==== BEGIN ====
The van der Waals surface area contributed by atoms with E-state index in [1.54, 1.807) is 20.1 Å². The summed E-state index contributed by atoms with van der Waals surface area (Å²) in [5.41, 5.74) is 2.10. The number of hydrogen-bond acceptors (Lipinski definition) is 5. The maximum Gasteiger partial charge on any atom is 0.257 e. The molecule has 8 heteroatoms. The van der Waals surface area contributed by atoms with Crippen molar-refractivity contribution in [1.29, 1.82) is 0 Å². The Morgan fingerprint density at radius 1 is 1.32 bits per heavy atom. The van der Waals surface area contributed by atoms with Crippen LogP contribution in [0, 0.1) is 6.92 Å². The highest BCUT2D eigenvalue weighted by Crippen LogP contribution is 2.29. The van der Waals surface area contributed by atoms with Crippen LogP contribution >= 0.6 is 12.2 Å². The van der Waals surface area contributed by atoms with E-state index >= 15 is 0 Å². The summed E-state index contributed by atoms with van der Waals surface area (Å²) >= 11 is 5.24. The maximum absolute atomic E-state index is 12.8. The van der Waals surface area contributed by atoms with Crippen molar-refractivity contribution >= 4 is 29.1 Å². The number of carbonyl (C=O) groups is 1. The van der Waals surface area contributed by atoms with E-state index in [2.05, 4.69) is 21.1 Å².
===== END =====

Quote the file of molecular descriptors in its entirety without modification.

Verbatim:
The van der Waals surface area contributed by atoms with E-state index in [1.54, 1.807) is 20.1 Å². The summed E-state index contributed by atoms with van der Waals surface area (Å²) in [5.41, 5.74) is 2.10. The number of hydrogen-bond acceptors (Lipinski definition) is 5. The maximum Gasteiger partial charge on any atom is 0.257 e. The molecule has 8 heteroatoms. The van der Waals surface area contributed by atoms with Crippen molar-refractivity contribution in [1.29, 1.82) is 0 Å². The Morgan fingerprint density at radius 1 is 1.32 bits per heavy atom. The van der Waals surface area contributed by atoms with Crippen LogP contribution in [0, 0.1) is 6.92 Å². The highest BCUT2D eigenvalue weighted by Crippen LogP contribution is 2.29. The van der Waals surface area contributed by atoms with Crippen LogP contribution >= 0.6 is 12.2 Å². The van der Waals surface area contributed by atoms with E-state index >= 15 is 0 Å². The summed E-state index contributed by atoms with van der Waals surface area (Å²) >= 11 is 5.24. The maximum absolute atomic E-state index is 12.8. The van der Waals surface area contributed by atoms with Crippen molar-refractivity contribution >= 4 is 29.1 Å². The number of carbonyl (C=O) groups is 1. The van der Waals surface area contributed by atoms with E-state index in [2.05, 4.69) is 21.1 Å².